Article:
First and foremost, remember that an infomercial - any infomercial - has one objective: to separate people from their money. Keep that in mind as you listen to the spiel, as that will tend to make you more attuned to what is actually being said - and what they are NOT saying.
Here are a few general things to bear in mind:
1) Mentoring (coaching). Almost none of the infomercial gurus utilize actual investors for their "mentoring". In most cases, the "mentors" are third-party telephone operators who have never purchased any real estate. Some of these third party mentoring houses are under indictment for misleading advertising. Before signing up with any mentor program, find out a) if they do their own "in-house" mentoring, and if the mentors are actual, practicing investors.
2) Watch out for the low cost lead-in product that quietly and unobtrusively leads you into a monthly fee debited from your account every month. Almost all the infomercial gurus do this - you pay a low cost for their program only to discover to late that they tap your account every month. Before ordering, demand to know if there are any ongoing costs or fees.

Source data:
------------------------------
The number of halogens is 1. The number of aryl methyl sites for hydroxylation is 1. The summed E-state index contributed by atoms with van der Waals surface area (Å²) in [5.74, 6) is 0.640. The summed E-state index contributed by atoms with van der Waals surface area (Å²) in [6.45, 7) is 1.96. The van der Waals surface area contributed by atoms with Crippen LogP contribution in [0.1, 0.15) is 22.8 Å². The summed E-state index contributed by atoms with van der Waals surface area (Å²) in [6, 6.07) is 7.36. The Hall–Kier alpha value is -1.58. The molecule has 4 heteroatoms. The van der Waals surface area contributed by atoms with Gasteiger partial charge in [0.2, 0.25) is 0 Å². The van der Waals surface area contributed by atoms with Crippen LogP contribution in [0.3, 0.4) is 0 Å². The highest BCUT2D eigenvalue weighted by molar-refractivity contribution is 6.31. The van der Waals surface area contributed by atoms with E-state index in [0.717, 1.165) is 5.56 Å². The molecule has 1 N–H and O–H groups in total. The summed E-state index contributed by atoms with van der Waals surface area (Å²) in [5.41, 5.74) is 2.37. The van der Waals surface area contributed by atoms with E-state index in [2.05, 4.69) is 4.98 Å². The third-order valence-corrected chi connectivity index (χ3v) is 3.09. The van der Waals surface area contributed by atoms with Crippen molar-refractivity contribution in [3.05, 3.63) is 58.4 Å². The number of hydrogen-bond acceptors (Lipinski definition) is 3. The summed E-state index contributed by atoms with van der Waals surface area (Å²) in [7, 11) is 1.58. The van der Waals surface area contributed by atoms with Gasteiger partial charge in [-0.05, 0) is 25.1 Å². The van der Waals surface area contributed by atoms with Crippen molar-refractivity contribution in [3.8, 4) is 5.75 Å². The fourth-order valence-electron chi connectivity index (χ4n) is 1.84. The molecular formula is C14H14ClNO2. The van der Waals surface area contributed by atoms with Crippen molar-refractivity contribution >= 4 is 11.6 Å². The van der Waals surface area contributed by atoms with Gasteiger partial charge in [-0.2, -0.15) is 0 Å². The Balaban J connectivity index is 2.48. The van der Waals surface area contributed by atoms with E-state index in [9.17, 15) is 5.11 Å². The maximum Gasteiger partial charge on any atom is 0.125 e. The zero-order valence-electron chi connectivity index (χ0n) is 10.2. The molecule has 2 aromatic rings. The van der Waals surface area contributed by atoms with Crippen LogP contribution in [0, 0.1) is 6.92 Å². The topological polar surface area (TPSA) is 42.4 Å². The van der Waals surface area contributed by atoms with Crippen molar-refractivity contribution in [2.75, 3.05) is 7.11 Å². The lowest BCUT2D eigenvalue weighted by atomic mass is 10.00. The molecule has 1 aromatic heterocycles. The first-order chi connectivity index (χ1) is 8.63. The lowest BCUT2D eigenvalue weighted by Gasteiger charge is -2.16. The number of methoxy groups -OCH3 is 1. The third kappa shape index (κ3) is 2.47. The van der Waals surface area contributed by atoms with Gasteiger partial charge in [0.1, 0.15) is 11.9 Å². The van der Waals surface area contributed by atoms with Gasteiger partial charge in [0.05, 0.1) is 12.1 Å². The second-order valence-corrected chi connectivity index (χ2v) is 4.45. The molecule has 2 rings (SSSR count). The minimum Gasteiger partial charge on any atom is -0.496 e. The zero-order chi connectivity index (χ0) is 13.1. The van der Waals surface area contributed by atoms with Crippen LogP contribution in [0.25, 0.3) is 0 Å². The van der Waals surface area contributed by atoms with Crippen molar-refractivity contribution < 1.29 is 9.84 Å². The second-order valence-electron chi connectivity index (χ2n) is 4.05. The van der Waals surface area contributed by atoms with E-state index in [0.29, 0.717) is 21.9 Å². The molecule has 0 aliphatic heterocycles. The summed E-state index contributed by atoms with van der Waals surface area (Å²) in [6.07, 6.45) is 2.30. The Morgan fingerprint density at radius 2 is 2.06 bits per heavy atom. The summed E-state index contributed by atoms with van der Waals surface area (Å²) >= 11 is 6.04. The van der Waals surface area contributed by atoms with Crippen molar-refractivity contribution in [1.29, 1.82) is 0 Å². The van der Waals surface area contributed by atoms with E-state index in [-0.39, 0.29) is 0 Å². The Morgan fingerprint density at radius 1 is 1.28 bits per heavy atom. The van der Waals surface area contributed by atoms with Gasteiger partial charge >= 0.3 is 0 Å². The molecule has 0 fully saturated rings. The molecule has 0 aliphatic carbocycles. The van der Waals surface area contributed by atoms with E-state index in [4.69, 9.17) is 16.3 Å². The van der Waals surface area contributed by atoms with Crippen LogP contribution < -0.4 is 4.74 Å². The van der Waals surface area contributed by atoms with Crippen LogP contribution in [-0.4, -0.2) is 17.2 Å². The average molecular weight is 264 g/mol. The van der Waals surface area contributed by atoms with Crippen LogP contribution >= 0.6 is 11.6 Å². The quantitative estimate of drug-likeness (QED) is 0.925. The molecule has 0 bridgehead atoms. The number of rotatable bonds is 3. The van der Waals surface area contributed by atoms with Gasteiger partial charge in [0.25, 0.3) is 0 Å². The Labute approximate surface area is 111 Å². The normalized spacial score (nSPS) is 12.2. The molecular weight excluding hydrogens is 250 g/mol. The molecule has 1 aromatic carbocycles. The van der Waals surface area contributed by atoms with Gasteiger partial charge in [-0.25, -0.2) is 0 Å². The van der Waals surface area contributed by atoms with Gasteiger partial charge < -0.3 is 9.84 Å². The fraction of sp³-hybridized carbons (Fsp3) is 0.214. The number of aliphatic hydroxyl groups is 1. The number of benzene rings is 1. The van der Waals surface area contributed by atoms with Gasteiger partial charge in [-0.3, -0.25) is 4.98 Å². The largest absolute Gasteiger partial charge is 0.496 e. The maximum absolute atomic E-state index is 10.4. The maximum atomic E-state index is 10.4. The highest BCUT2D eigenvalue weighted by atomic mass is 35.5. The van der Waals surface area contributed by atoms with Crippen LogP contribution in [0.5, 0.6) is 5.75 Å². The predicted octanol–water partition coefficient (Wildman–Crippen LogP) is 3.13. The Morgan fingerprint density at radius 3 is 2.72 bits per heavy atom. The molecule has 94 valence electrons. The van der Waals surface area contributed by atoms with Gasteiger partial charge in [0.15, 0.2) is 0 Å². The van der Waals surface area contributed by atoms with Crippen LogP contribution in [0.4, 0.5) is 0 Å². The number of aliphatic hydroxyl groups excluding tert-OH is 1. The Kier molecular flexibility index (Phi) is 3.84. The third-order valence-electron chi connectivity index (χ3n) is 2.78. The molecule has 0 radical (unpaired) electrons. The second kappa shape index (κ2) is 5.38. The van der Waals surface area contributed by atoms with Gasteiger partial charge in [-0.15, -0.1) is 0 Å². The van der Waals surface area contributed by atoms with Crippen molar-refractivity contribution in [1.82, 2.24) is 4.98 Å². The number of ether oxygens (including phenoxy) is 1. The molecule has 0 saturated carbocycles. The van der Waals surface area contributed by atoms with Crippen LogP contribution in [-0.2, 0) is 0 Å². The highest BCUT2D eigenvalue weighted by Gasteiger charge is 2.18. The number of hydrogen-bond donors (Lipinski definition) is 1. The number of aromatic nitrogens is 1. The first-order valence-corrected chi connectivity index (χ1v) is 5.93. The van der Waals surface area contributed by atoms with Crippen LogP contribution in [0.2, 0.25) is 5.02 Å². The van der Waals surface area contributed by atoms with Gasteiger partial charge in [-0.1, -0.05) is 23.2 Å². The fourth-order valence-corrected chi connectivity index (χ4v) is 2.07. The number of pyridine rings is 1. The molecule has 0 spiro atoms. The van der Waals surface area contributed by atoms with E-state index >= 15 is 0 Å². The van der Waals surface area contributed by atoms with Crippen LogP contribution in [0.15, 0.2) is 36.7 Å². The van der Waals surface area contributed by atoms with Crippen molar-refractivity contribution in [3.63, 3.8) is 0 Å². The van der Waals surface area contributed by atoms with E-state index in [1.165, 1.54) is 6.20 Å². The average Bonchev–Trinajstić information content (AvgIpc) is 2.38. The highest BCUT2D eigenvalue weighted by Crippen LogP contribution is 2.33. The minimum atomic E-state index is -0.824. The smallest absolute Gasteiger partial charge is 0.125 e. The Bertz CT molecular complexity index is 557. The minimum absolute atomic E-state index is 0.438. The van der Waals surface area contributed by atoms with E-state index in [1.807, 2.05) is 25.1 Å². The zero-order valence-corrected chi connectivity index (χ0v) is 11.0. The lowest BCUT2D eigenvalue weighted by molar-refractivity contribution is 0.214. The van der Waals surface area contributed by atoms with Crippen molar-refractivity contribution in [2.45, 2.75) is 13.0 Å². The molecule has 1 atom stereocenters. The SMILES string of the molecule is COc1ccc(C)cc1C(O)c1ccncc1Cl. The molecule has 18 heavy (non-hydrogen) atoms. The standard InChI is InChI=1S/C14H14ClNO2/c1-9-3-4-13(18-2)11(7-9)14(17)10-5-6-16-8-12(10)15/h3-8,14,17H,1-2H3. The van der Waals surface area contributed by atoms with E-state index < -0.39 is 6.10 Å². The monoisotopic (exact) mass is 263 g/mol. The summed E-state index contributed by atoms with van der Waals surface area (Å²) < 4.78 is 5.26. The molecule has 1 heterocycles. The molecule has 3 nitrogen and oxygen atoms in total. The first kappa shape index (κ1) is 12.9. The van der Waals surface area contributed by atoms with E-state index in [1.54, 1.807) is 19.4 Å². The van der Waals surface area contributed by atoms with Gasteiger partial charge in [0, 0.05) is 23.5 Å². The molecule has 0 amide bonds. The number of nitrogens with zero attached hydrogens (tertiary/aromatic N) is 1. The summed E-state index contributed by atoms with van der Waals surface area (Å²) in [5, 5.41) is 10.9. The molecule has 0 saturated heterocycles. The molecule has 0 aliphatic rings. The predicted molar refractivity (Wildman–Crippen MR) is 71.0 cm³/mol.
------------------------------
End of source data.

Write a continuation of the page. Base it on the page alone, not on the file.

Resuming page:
3) Another important caveat - beware the expensive upsells. Almost all the "gurus" you see on TV provide a very basic program lacking in sufficient detail to be put to use. But it does whet your appetite - basically, it is a sales pitch disguised as a program, created to get you to spend the big bucks for their mentoring or "boot camps" so you can get the rest of the info you thought you were buying in the first place.
In short - THINK! Do not allow yourself to be sucked in by hype. Check things out. Make sure you understand exactly what you will be getting, and what it will really cost you.